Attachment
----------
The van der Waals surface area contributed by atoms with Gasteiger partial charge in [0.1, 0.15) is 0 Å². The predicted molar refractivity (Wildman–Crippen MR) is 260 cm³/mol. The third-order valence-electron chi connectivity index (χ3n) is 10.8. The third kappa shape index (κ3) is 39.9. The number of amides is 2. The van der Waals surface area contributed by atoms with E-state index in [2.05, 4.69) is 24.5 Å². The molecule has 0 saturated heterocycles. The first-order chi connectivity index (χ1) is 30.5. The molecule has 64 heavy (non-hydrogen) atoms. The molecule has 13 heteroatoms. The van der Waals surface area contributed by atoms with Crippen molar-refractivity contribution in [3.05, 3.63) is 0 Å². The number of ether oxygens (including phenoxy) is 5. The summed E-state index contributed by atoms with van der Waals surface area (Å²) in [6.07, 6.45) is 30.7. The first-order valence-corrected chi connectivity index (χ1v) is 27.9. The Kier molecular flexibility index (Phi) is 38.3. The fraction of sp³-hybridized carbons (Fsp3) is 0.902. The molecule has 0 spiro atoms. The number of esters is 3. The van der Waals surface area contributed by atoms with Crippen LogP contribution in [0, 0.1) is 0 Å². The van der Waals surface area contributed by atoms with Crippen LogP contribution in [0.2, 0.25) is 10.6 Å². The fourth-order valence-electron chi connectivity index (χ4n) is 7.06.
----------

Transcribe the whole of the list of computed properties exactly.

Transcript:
The van der Waals surface area contributed by atoms with Gasteiger partial charge in [0.1, 0.15) is 0 Å². The predicted molar refractivity (Wildman–Crippen MR) is 260 cm³/mol. The third-order valence-electron chi connectivity index (χ3n) is 10.8. The third kappa shape index (κ3) is 39.9. The number of amides is 2. The van der Waals surface area contributed by atoms with E-state index in [2.05, 4.69) is 24.5 Å². The molecule has 0 saturated heterocycles. The first-order chi connectivity index (χ1) is 30.5. The molecule has 64 heavy (non-hydrogen) atoms. The molecule has 13 heteroatoms. The van der Waals surface area contributed by atoms with Crippen molar-refractivity contribution in [3.05, 3.63) is 0 Å². The number of ether oxygens (including phenoxy) is 5. The summed E-state index contributed by atoms with van der Waals surface area (Å²) in [6.07, 6.45) is 30.7. The first-order valence-corrected chi connectivity index (χ1v) is 27.9. The Kier molecular flexibility index (Phi) is 38.3. The fraction of sp³-hybridized carbons (Fsp3) is 0.902. The molecule has 0 spiro atoms. The number of esters is 3. The van der Waals surface area contributed by atoms with Crippen LogP contribution in [0, 0.1) is 0 Å². The van der Waals surface area contributed by atoms with Crippen LogP contribution in [0.2, 0.25) is 10.6 Å². The fourth-order valence-electron chi connectivity index (χ4n) is 7.06.